Josh Rosenau's picture

My Testimony before the Texas Board of Education

This is what I told the Texas board of education just minutes ago. As a reminder, NCSE's ability to represent your voice in hearings depends on your donations.


Madame Chair, members of the board,

My name is Josh Rosenau. On my own behalf and that of the National Center for Science Education and our thousands of members, thank you for the chance to speak about these great new textbooks. These books present the science that tomorrow’s Texans need in order to be scientists, engineers, doctors, entrepreneurs, farmers, oilmen, and citizens. They’ll give students a solid foundation for life in the 21st century, a century already dominated by advances in biology and our response to climate change.

I’m concerned, though, by some of the revisions suggested by review panels this summer. Many betray a desire to insert personal politics and sectarian divisions into textbooks. That agenda is seen in an exclusive focus on politically-charged, but scientifically-uncontroversial, topics like evolution and climate change. Where unbiased reviewers checked for clear lab safety guidelines, thoughtful histories of all sciences, and even correctly-formatted species names, review panels captured by ideologues were troublingly selective.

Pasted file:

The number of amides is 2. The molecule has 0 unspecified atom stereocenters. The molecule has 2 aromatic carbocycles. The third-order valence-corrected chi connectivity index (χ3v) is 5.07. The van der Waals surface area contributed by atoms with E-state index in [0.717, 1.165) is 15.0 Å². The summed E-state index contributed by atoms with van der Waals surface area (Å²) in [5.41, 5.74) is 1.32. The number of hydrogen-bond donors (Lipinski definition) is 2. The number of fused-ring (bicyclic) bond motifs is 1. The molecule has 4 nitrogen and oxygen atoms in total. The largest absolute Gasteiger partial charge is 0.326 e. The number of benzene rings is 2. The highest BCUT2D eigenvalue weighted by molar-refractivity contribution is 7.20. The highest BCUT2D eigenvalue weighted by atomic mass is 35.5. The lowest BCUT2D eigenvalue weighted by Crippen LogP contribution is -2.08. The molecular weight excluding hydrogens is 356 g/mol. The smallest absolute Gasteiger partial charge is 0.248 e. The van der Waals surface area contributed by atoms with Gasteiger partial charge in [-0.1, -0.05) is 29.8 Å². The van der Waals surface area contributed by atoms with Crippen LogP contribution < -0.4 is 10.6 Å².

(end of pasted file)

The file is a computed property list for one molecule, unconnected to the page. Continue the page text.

These reviews would even have publishers introduce factual errors or reduce coverage of the TEKS, building flaws and voids into the foundation of students’ knowledge. For instance, one reviewer claimed that covering genetic drift and recombination as evolutionary mechanisms was false and violated TEKS 3A. Not only have those evolutionary mechanisms been recognized for decades, but TEKS 7F correctly requires coverage of them. These agenda-driven reviewers often relied on materials from creationist organizations to attack accurate science in the textbooks. Introducing such errors and ideology into these books would build cracks, voids, and flaws directly into the foundation of Texas students’ science education.

To ensure that “Texas edition” is a mark of quality, not a warning label, I ask that you assure publishers they won’t have to make revisions to satisfy these flawed reviews.